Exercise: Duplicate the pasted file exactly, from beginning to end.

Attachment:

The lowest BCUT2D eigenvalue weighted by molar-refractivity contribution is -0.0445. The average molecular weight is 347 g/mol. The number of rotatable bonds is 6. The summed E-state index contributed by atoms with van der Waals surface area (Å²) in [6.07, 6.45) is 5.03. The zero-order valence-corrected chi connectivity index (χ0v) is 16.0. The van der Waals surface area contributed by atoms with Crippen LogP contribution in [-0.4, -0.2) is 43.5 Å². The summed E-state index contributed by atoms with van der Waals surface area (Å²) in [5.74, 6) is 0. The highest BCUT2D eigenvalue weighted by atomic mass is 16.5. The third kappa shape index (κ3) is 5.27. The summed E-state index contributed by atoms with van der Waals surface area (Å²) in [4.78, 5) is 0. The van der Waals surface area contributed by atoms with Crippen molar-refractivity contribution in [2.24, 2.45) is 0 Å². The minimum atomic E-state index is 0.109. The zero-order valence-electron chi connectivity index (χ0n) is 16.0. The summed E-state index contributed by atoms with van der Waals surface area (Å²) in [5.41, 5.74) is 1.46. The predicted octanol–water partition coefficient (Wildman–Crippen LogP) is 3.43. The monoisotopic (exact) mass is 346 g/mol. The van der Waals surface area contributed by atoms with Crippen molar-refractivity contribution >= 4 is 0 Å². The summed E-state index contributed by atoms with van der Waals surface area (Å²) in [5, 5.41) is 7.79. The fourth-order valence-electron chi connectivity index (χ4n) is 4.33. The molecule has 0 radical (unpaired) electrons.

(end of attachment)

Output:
The lowest BCUT2D eigenvalue weighted by molar-refractivity contribution is -0.0445. The average molecular weight is 347 g/mol. The number of rotatable bonds is 6. The summed E-state index contributed by atoms with van der Waals surface area (Å²) in [6.07, 6.45) is 5.03. The zero-order valence-corrected chi connectivity index (χ0v) is 16.0. The van der Waals surface area contributed by atoms with Crippen LogP contribution in [-0.4, -0.2) is 43.5 Å². The summed E-state index contributed by atoms with van der Waals surface area (Å²) in [5.74, 6) is 0. The highest BCUT2D eigenvalue weighted by atomic mass is 16.5. The third kappa shape index (κ3) is 5.27. The summed E-state index contributed by atoms with van der Waals surface area (Å²) in [4.78, 5) is 0. The van der Waals surface area contributed by atoms with Crippen molar-refractivity contribution in [2.24, 2.45) is 0 Å². The minimum atomic E-state index is 0.109. The zero-order valence-electron chi connectivity index (χ0n) is 16.0. The summed E-state index contributed by atoms with van der Waals surface area (Å²) in [5.41, 5.74) is 1.46. The predicted octanol–water partition coefficient (Wildman–Crippen LogP) is 3.43. The monoisotopic (exact) mass is 346 g/mol. The van der Waals surface area contributed by atoms with Crippen molar-refractivity contribution >= 4 is 0 Å². The summed E-state index contributed by atoms with van der Waals surface area (Å²) in [5, 5.41) is 7.79. The fourth-order valence-electron chi connectivity index (χ4n) is 4.33. The molecule has 0 radical (unpaired) electrons.